Low-frequency component analysis (LFCA)
Low-frequency component analysis (LFCA) is a method that transforms the leading empirical orthogonal functions (EOFs) of a data set in order to identify a pattern with the maximum ratio of low-frequency to total variance (based on application of a lowpass filter). The resulting low-frequency patterns (LFPs) and low-frequency components (LFCs) isolate low-frequency climate variability and are useful in diagnosing the corresponding mechanisms. This method is presented in Wills et al. (2018, GRL).
LFCA Example (Zip file)
Here, I provide an example LFCA script in Matlab. The script run_lfca_example.m runs an example that creates Fig. 4 of the associated paper. By changing the value of truncation in the script to 3, the script will create Fig. 1 of the paper instead. The method is contained within lfca.m. Included data is from the NOAA Extended Reconstructed Sea-Surface Temperature data set (Smith et al. 2008).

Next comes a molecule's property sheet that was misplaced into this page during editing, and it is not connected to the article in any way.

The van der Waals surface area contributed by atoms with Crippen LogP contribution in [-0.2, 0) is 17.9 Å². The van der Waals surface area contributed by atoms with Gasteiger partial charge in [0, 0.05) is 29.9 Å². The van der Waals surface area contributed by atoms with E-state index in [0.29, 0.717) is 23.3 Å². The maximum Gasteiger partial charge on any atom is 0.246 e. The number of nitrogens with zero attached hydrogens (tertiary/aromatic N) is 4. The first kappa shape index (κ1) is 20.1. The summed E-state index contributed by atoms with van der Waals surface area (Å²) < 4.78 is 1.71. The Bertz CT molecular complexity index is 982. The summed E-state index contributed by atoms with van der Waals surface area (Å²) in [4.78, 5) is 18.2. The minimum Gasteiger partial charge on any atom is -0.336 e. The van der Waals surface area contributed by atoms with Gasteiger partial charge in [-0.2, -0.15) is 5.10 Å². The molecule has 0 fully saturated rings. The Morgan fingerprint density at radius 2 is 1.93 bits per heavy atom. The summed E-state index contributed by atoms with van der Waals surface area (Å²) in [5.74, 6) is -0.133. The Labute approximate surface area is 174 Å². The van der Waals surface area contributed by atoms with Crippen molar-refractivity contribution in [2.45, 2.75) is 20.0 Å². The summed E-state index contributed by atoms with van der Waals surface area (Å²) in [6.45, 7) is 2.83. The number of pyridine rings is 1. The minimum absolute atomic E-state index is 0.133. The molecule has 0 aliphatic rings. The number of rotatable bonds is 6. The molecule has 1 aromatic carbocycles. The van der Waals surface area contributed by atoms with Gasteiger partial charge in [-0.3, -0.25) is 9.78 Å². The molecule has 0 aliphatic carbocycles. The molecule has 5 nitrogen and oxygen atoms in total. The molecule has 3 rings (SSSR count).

Reference for Method:
Wills, R.C., T. Schneider, J.M. Wallace, D.S. Battisti, and D.L. Hartmann, 2018: Disentangling global warming, multidecadal variability, and El Niño in Pacific temperatures. Geophysical Research Letters, 45, doi:10.1002/2017GL076327. [PDF] [SI] [Official version]
Reference for Data Used:
Smith, T.M., R.W. Reynolds, T.C. Peterson, and J. Lawrimore, 2008: Improvements to NOAA’s historical merged land–ocean surface
temperature analysis (1880–2006). Journal of Climate, 21 (10), 2283–2296. [Official version]